The mystery and delicacy of cognac will have you buying the next plane ticket to France.
Of all the romantic and colourful turns of phrase for describing the creation of food and drink, the one that goes along with the distillation of liquor, including French cognac, has to stand out: “the angel’s share.”
The angels get their share at the final stage of an intricate process that takes years, when the cognac is sitting in oak barrels and evaporating. (They get the vapor.) In some cases, the mortal remainder can retail for thousands of dollars.
A proper French cognac has to fulfill three criteria: it must be produced in the Cognac region of France, with specific grapes from that region; it must have been double distilled; and must have been aged in oak casks for at least two years.
Cognac is known as the “water of life,” or “eau de vie” in French, because it is the crystallisation of so much: soil, nutrients, sunlight, water, the fermentation of grapes which are then twice distilled and then the final step: the long wait for the oaken barrels to impart their colour and flavour over a period of years. In the world of cognac four scents prevail: spicy, oaken, floral and fruity. As the cognac ages, subtle flavours of spiced preserved fruit or even the scent of hyacinths is said to develop.
The discovery of cognac was hit upon through a combination of experimentation, happenstance, and raw necessity. Before the 18th century, when wine was exported by ship long distances from France, much of it would perish or deteriorate en route. To prevent that, winemakers began distilling the wine before exporting it. The process not only saved space, but it tasted better after being stored in oak barrels. The next step was to distil it once again, bringing the alcohol content to around 70 percent. Nine litres of white wine make one litre of cognac.
The distilled wine, originally a colourless and odourless spirit when poured into the barrel, goes through a series of subtle changes before becoming the nectar that is cognac. It absorbs the colour and aroma of the oak casks, taking on a mesmerising amber colour and gaining a flavour that only those who have tried it will ever know.
A little bit of knowledge can be a dangerous thing: having read this far, you may find soon yourself web searching for a pair of last-minute plane tickets to the southwest of France. There, you can enjoy a breezy walk through French farmhouses and ancient chateaus, or cast your eyes over the vast, verdant hills that characterise the region. In Cognac, vineyards are everywhere.
Cognac, 400 kilometres southwest of Paris, differs little in appearance from many other pleasant French towns: grey houses with red-brown roofs, crumbling stone walls and ivy-covered estate ramparts. Also ensconced there is the mansion of Remy Martin, one of the foremost producers of Cognac in the world, with a history of 300 years and a reputation to match.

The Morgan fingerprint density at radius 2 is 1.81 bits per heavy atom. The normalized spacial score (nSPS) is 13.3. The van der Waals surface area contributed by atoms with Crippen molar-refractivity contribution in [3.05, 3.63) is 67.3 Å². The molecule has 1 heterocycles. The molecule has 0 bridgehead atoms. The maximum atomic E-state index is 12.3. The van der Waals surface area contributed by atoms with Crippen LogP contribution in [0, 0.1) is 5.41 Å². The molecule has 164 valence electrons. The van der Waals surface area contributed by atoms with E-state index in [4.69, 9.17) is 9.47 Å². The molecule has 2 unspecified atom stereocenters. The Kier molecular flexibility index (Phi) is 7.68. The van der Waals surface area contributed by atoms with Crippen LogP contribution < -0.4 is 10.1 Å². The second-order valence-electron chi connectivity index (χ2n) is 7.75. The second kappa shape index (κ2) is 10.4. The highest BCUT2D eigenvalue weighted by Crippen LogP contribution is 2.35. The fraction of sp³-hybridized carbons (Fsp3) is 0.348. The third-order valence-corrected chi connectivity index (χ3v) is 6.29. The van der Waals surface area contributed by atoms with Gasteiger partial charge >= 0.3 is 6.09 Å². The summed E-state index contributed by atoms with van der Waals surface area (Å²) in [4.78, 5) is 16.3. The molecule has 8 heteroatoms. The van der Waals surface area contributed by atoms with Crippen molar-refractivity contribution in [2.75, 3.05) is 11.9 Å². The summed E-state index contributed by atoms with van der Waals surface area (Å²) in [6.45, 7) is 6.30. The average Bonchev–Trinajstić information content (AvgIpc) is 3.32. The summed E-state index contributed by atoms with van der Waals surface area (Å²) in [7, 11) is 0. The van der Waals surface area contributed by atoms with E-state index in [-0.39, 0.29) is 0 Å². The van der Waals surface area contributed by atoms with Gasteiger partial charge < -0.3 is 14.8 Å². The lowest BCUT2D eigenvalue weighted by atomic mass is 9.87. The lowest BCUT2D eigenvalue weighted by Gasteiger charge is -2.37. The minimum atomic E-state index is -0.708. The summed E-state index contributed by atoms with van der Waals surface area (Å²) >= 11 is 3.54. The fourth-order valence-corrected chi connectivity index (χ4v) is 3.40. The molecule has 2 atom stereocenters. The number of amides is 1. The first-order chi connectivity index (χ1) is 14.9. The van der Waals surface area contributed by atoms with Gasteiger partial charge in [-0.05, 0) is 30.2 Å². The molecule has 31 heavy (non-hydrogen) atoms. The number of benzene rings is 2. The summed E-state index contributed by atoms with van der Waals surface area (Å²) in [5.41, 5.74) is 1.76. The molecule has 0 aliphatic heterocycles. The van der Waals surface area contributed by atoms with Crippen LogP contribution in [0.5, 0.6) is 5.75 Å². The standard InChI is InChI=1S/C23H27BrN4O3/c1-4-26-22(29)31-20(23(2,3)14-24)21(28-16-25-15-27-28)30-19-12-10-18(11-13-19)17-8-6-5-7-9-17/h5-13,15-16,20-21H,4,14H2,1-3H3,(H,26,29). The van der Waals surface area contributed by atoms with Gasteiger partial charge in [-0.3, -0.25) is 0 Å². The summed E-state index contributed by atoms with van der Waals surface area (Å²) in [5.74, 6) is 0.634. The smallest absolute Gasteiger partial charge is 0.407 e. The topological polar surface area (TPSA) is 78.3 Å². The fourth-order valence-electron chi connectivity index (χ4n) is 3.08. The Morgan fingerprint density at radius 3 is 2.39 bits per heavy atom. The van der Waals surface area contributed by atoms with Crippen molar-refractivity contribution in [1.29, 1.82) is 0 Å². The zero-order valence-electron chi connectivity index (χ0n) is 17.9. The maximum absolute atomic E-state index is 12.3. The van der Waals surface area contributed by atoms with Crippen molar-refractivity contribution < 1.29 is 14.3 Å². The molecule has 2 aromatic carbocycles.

Also in Cognac, not far from Remy’s reprieve, sits the house of Hennessy. A banner flutters proudly above, because Hennessy is the world’s top-selling brand of cognac, and the headquarters holds the world’s largest collage of vintage eau de vie. Tours to Hennessy include an amble through the wine tasting room, the showroom, a museum, and a few cognac storehouses, on both sides of the Charente River. A boat ferries visitors to and fro.
Sommeliers man the Hennessy tasting room, ready to dispense their knowledge about the technique and the art. The cognac is poured into a tulip-shaped snifter, meant to enhance the smell each of quaff. Three tastes are necessary, they say, to get a true sense of the cognac in hand.
A trip to Camus’ distillery, founded in 1863 leads to cellars with an encyclopaedic catalogue of cognac, per region and vintage, across the spectrum. Under the guidance of a master blender, cognac aficionados extract their own eau de vie from oak casks, which are then poured into a decanter, labelled, and placed in an exquisite wooden box. A harvest of “XO,” or extra-old grade cognac—the industry standard—is worth a pretty price.
Few who have ventured to France for the tour will miss the joke that goes around: “Making cognac is easy... if you have a father, a grandfather and a great-grandfather who have devoted their lives to it.” Nearly everyone in the cognac industry, whether a boutique family workshop or an international cognac house, whether the grape grower or the oak cask builder—all are passionate about the drink they devote themselves to. There is no doubt that this heart and tradition also finds its way into cognac’s deep redolence.
Remy Martin / Camus / Todd Selby